Wait, Are Guys Really Getting Botox for Their Balls?
Oh, the things people will do to drink from the fountain of youth: trapping themselves in a human freezer, taking super-supplements, injecting their foreheads with botulinum toxin to temporarily paralyze facial muscles and erase wrinkles. But there's always room for improvement when it comes to anti-aging -- what about parts of your body that most people don't regularly see?
Like the forehead and neck, the scrotum is also subject to the wrinkly perils of getting older, and like the forehead and neck, the problem can be fixed with a little Botox. That's right, men of a certain age are apparently seeking plumper, younger-looking balls. Because nothing screams "youth" like a pair of smooth and tight testicles.
So... ball Botox. Are people actually getting it?
Guess what this is called. Go ahead, guess. Oh, you guessed Scrotox too? Yeah, it's pretty low-hanging fruit, so to speak.
But could this be a legit phenomenon? Of all the cosmetic procedures to make them look like strapping young men, guys are so concerned with their family jewels, they're seeking cosmetic injectables to make them look shiny and new again? If the idea seems far-fetched, that's because it basically is. Although there were reports of men seeking this procedure on Metro.co.uk, it seems like something more out of legend than fact.
"To be honest, it has been something plastic surgeons have joked about. It was not until recently that I have seen reports of it actually being done," says Dr. Matthew Schulman, NYC board-certified plastic surgeon. "These reports have come out of Europe and I have not heard of any demand from my own patients or patients of my colleagues."
Maybe Europeans are ahead of Americans in the ball game? WHEN is America going to start winning again?! Still, there are men who are at least curious, according to the Metro report. The plastic surgery center mentioned, Transform, doesn't do the procedure, but it claims that requests for Scrotox have doubled within the last year. So even if two guys have asked for it, compared to one in 2015, that's still more requests than New York City plastic surgeons have seen.
Why would anyone entertain this idea?
Aesthetics, mostly. Some men must feel like wrinkly nuts make them appear older, and would prefer a smoothness that doesn't exist in nature. But Botox isn't just cosmetic; it's also injected into the armpits to treat profuse sweating. Effectively, the same would be true for the genital area, Dr. Schulman says. Treating sweaty balls sounds like a convenient excuse for a cosmetic procedure, though, just like people who totally get nose jobs to fix a deviated septum.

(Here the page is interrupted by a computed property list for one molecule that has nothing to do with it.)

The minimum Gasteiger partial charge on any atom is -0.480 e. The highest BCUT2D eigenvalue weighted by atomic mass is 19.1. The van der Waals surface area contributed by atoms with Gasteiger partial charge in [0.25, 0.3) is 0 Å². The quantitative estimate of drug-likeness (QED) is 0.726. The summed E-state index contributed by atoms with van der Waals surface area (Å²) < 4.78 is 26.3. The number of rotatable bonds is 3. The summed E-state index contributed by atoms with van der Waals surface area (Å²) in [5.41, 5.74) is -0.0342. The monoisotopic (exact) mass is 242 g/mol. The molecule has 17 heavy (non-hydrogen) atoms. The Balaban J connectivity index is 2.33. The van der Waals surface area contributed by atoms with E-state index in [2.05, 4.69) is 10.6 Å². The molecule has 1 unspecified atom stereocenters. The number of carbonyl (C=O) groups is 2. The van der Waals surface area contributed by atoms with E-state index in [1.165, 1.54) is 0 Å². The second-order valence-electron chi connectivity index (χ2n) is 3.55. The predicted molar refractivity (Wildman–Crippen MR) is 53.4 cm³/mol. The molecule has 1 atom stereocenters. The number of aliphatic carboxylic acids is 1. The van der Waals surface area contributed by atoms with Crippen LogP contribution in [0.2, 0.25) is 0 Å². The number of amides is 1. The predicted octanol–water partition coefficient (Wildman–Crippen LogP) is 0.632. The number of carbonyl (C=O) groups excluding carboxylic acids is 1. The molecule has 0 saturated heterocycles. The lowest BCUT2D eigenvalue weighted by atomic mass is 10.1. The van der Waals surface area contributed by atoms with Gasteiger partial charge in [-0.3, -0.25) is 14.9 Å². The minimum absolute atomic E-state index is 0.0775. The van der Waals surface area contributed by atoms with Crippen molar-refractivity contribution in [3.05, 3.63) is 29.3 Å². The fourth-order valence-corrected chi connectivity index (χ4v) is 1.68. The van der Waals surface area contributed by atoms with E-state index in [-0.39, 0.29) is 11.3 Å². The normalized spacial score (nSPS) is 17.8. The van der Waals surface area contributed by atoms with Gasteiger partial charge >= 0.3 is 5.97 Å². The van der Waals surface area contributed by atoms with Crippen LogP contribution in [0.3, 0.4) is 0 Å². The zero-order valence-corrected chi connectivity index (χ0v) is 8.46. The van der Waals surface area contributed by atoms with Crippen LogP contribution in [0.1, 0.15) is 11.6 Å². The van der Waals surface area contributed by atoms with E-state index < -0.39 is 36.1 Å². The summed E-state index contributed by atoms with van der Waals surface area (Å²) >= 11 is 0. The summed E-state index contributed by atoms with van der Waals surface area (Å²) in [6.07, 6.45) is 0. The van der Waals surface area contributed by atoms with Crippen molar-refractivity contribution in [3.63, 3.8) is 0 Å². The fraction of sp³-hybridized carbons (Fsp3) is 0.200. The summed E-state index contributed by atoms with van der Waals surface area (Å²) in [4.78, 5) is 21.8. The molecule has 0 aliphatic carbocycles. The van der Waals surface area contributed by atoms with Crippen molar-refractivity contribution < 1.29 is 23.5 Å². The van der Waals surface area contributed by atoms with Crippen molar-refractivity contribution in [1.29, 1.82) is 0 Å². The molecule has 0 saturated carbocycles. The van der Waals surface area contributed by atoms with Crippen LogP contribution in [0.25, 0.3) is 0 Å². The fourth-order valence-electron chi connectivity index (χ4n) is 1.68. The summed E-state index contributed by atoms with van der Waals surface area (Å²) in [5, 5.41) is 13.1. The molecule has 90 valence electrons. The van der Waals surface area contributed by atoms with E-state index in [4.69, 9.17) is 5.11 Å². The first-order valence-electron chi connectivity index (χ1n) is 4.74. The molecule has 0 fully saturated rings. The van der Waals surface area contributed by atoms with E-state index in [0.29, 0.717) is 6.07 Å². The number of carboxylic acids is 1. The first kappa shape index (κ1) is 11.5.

What are the consequences of Scrotox?
If injecting Botox into your forehead is uncomfortable, then getting your scrotum assaulted by a needle must be downright excruciating. Pain aside, it's not generally recommended by any sane board-certified plastic surgeon; Dr. Schulman says he "highly discourages" people from getting the procedure because of potential complications.
In addition to the obvious -- a needle unnecessarily in your ballsack -- one of the side effects of Scrotox could actually add years, aesthetically. As the muscles relax from the Botox, it could make the scrotum longer, which not only makes it look older, but can also get in the way of exercise and other daily activities. Maybe this is what happened to Larry David? Plus, there are tons of veins in that area, and if Botox were to get in any of them, that could lead to some issues. Most importantly, your balls are naturally wrinkly for a reason.
"The muscles of the scrotum contract in order to regulate the temperature of the testicles," Dr. Schulman says, and sperm needs to stay at a certain temperature to stay functional. "Botox will paralyze the muscles, inhibiting this complex thermoregulation."
Bottom line: no one is really injecting their balls with Botox, despite totally legit UK media reports, but it's a pretty funny idea to entertain. And some men may even be desperate enough to ask about it. But Saturday Night Livealready predicted this trend, way back in 2010. Maybe it's not so crazy after all?
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